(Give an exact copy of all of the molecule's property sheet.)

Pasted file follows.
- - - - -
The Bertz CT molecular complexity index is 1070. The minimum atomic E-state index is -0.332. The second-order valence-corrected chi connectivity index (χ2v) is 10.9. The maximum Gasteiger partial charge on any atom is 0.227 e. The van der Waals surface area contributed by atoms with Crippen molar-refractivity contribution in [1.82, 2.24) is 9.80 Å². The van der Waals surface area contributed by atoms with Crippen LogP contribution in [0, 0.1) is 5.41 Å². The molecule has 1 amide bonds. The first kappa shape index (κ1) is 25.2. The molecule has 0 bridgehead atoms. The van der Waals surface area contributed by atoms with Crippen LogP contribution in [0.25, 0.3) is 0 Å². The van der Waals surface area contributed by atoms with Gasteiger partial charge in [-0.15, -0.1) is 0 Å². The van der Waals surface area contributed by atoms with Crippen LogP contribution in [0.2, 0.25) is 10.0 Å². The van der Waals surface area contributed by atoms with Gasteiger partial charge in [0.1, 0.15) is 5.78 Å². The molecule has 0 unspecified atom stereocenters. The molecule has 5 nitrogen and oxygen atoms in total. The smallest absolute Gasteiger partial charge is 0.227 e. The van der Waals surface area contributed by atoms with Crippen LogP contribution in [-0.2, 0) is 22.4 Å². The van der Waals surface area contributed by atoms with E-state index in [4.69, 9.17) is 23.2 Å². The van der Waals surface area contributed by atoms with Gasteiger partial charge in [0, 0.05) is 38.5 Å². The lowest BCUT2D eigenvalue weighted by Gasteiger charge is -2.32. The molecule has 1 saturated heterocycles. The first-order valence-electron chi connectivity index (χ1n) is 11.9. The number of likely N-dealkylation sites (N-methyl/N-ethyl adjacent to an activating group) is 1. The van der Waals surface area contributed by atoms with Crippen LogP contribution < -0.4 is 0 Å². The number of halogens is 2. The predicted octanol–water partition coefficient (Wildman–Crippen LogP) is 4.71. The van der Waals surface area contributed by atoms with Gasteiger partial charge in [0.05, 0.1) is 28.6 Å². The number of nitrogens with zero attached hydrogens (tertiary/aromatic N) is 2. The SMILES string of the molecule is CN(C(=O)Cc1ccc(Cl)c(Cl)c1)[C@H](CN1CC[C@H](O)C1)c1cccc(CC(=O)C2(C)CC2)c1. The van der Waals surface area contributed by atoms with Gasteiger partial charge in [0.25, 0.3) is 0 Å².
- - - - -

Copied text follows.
The Bertz CT molecular complexity index is 1070. The minimum atomic E-state index is -0.332. The second-order valence-corrected chi connectivity index (χ2v) is 10.9. The maximum Gasteiger partial charge on any atom is 0.227 e. The van der Waals surface area contributed by atoms with Crippen molar-refractivity contribution in [1.82, 2.24) is 9.80 Å². The van der Waals surface area contributed by atoms with Crippen LogP contribution in [0, 0.1) is 5.41 Å². The molecule has 1 amide bonds. The first kappa shape index (κ1) is 25.2. The molecule has 0 bridgehead atoms. The van der Waals surface area contributed by atoms with Crippen LogP contribution in [0.25, 0.3) is 0 Å². The van der Waals surface area contributed by atoms with Gasteiger partial charge in [-0.15, -0.1) is 0 Å². The van der Waals surface area contributed by atoms with Crippen LogP contribution in [0.2, 0.25) is 10.0 Å². The van der Waals surface area contributed by atoms with Gasteiger partial charge in [0.1, 0.15) is 5.78 Å². The molecule has 0 unspecified atom stereocenters. The molecule has 5 nitrogen and oxygen atoms in total. The smallest absolute Gasteiger partial charge is 0.227 e. The van der Waals surface area contributed by atoms with Crippen LogP contribution in [-0.2, 0) is 22.4 Å². The van der Waals surface area contributed by atoms with E-state index in [4.69, 9.17) is 23.2 Å². The van der Waals surface area contributed by atoms with Gasteiger partial charge in [0, 0.05) is 38.5 Å². The lowest BCUT2D eigenvalue weighted by Gasteiger charge is -2.32. The molecule has 1 saturated heterocycles. The first-order valence-electron chi connectivity index (χ1n) is 11.9. The number of likely N-dealkylation sites (N-methyl/N-ethyl adjacent to an activating group) is 1. The van der Waals surface area contributed by atoms with Crippen LogP contribution < -0.4 is 0 Å². The number of halogens is 2. The predicted octanol–water partition coefficient (Wildman–Crippen LogP) is 4.71. The van der Waals surface area contributed by atoms with Gasteiger partial charge in [0.05, 0.1) is 28.6 Å². The number of nitrogens with zero attached hydrogens (tertiary/aromatic N) is 2. The SMILES string of the molecule is CN(C(=O)Cc1ccc(Cl)c(Cl)c1)[C@H](CN1CC[C@H](O)C1)c1cccc(CC(=O)C2(C)CC2)c1. The van der Waals surface area contributed by atoms with Gasteiger partial charge in [0.25, 0.3) is 0 Å².